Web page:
First Advisor

Daniel O'Toole

Term of Graduation

Summer 2005

Date of Publication


Document Type


Degree Name

Doctor of Philosophy (Ph.D.) in Public Administration and Policy


Public Administration




Organizational change -- Oregon, Human services -- Oregon -- Reorganization, Administrative agencies -- Oregon -- Reorganization, Administrative agencies -- Reorganization, Organizational change -- Oregon



Physical Description

1 online resource (v, 169 pages)


For decades, states have tried to reorganize their human service agencies in order to more effectively coordinate and integrate client services. Despite appearing to be a reasonable undertaking, previous studies indicated that such efforts met with only limited success (Dunkle & Surles, 1998; Pindus et al. 2000; Rabin & Steinhauer, 1988; GAO, 1992; Lynn, 1980; Owens, 1985).

This study had three objectives tied to understanding this type of reorganization. First, find out whether the OD process could inform restructuring. Second, determine whether evidence of the constraints to implementing planned organizational change that have been identified in the literature, became manifest during this reorganization. In addition, if there were indications of constraints, to see if potential solutions for overcoming them could be generated through the participatory action research-organization development (PAR-OD) process. Third, see if the type of policy and the source of funds were related to the support for and magnitude of reorganization.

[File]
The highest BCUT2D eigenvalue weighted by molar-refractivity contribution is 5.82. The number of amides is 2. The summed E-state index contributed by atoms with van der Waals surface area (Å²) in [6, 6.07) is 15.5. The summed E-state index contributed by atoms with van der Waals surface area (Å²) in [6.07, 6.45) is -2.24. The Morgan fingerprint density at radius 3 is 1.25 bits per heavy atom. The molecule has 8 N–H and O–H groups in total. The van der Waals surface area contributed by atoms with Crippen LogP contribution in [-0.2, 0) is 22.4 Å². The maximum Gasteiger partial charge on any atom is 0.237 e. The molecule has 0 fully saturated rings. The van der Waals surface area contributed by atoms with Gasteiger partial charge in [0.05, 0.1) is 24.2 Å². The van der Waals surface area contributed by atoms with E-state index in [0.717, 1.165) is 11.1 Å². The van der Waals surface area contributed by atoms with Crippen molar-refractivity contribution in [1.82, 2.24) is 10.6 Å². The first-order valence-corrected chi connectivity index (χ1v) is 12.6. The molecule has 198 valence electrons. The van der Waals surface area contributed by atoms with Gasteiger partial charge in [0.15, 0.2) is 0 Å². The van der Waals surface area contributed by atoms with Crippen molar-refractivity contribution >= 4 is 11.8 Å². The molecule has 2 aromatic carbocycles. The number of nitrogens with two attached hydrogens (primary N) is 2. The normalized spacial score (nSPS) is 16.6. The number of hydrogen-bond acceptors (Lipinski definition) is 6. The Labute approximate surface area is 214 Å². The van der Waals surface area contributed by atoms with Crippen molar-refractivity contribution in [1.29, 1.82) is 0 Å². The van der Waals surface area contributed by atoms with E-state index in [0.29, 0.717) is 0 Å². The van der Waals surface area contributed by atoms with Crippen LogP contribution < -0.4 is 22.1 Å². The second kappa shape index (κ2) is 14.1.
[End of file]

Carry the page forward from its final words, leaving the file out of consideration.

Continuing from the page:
This study drew upon two sources to develop a list of potential constraints to change and then compared the results of the data generated during this reorganization to those constraints. Administrative changes during the course of the restructuring provided valuable insight into the nature of the challenges of reorganizing state public human services.

Because the reorganization was suspended during the course of the study, results were inconclusive regarding the first objective. Nonetheless, the data generated during the early stages of the reorganization, were used to inform choices about the direction of the reorganization made during and after an administrative transition. Constraints to change could be identified as well as potential solutions. Furthermore, those constraints to change that were identified, as well as the suspension itself, point to a different direction in understanding how to reorganize public human services. There was no indication that the proportion of the budget that came from state vs. other funds impacted the magnitude of change. However, there were indications that the health services area of the department was not as involved in the reorganization as other areas, with the unanticipated exception of the 'finance and policy'.


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